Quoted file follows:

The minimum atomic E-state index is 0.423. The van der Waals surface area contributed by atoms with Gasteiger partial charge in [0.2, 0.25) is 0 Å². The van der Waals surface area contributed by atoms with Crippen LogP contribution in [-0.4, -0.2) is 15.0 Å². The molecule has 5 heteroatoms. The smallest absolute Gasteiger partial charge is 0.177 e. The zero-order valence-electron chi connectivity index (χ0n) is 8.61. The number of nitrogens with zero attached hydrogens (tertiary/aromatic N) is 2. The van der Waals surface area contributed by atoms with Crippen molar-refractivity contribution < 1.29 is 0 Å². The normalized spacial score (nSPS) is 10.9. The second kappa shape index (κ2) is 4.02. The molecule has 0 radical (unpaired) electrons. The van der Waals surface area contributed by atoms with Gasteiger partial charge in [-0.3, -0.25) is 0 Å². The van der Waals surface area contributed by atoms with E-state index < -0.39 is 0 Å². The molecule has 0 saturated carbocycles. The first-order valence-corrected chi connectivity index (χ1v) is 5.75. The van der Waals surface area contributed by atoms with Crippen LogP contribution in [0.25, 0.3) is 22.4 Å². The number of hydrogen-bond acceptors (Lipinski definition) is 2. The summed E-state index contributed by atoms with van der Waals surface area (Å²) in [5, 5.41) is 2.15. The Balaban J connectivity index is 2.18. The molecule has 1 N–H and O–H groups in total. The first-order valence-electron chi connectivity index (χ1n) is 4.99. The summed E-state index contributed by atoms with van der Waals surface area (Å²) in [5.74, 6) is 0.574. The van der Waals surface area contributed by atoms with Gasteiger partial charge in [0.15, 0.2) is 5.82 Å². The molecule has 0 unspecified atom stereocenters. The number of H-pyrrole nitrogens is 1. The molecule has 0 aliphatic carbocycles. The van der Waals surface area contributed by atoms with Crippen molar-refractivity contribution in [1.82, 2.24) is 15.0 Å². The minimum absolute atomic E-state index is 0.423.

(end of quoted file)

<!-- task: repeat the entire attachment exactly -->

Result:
The minimum atomic E-state index is 0.423. The van der Waals surface area contributed by atoms with Gasteiger partial charge in [0.2, 0.25) is 0 Å². The van der Waals surface area contributed by atoms with Crippen LogP contribution in [-0.4, -0.2) is 15.0 Å². The molecule has 5 heteroatoms. The smallest absolute Gasteiger partial charge is 0.177 e. The zero-order valence-electron chi connectivity index (χ0n) is 8.61. The number of nitrogens with zero attached hydrogens (tertiary/aromatic N) is 2. The van der Waals surface area contributed by atoms with Crippen molar-refractivity contribution < 1.29 is 0 Å². The normalized spacial score (nSPS) is 10.9. The second kappa shape index (κ2) is 4.02. The molecule has 0 radical (unpaired) electrons. The van der Waals surface area contributed by atoms with Gasteiger partial charge in [-0.3, -0.25) is 0 Å². The van der Waals surface area contributed by atoms with E-state index < -0.39 is 0 Å². The molecule has 0 saturated carbocycles. The first-order valence-corrected chi connectivity index (χ1v) is 5.75. The van der Waals surface area contributed by atoms with Crippen LogP contribution in [0.25, 0.3) is 22.4 Å². The number of hydrogen-bond acceptors (Lipinski definition) is 2. The summed E-state index contributed by atoms with van der Waals surface area (Å²) in [5, 5.41) is 2.15. The Balaban J connectivity index is 2.18. The molecule has 1 N–H and O–H groups in total. The first-order valence-electron chi connectivity index (χ1n) is 4.99. The summed E-state index contributed by atoms with van der Waals surface area (Å²) in [5.74, 6) is 0.574. The van der Waals surface area contributed by atoms with Gasteiger partial charge in [0.15, 0.2) is 5.82 Å². The molecule has 0 unspecified atom stereocenters. The number of H-pyrrole nitrogens is 1. The molecule has 0 aliphatic carbocycles. The van der Waals surface area contributed by atoms with Crippen molar-refractivity contribution in [1.82, 2.24) is 15.0 Å². The minimum absolute atomic E-state index is 0.423.